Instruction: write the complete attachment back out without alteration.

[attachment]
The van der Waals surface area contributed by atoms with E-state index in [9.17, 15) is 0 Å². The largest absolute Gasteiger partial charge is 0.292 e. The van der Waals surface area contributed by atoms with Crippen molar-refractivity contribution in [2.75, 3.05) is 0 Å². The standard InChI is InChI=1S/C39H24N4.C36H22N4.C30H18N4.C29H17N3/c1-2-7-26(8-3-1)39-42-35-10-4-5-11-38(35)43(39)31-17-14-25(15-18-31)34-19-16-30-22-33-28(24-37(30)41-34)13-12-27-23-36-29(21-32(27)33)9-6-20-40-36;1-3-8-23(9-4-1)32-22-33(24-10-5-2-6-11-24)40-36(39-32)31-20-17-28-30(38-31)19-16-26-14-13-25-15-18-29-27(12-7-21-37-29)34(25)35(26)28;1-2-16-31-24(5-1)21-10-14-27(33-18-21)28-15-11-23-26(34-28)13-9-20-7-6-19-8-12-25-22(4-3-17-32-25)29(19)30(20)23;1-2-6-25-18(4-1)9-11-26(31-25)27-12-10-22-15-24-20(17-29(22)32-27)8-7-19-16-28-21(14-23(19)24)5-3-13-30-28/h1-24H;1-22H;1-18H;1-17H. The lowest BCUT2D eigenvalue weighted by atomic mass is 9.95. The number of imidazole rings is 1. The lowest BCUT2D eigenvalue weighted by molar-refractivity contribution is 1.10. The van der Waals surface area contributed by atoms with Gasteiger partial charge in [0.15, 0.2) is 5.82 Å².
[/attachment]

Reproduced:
The van der Waals surface area contributed by atoms with E-state index in [9.17, 15) is 0 Å². The largest absolute Gasteiger partial charge is 0.292 e. The van der Waals surface area contributed by atoms with Crippen molar-refractivity contribution in [2.75, 3.05) is 0 Å². The standard InChI is InChI=1S/C39H24N4.C36H22N4.C30H18N4.C29H17N3/c1-2-7-26(8-3-1)39-42-35-10-4-5-11-38(35)43(39)31-17-14-25(15-18-31)34-19-16-30-22-33-28(24-37(30)41-34)13-12-27-23-36-29(21-32(27)33)9-6-20-40-36;1-3-8-23(9-4-1)32-22-33(24-10-5-2-6-11-24)40-36(39-32)31-20-17-28-30(38-31)19-16-26-14-13-25-15-18-29-27(12-7-21-37-29)34(25)35(26)28;1-2-16-31-24(5-1)21-10-14-27(33-18-21)28-15-11-23-26(34-28)13-9-20-7-6-19-8-12-25-22(4-3-17-32-25)29(19)30(20)23;1-2-6-25-18(4-1)9-11-26(31-25)27-12-10-22-15-24-20(17-29(22)32-27)8-7-19-16-28-21(14-23(19)24)5-3-13-30-28/h1-24H;1-22H;1-18H;1-17H. The lowest BCUT2D eigenvalue weighted by atomic mass is 9.95. The number of imidazole rings is 1. The lowest BCUT2D eigenvalue weighted by molar-refractivity contribution is 1.10. The van der Waals surface area contributed by atoms with Gasteiger partial charge in [0.15, 0.2) is 5.82 Å².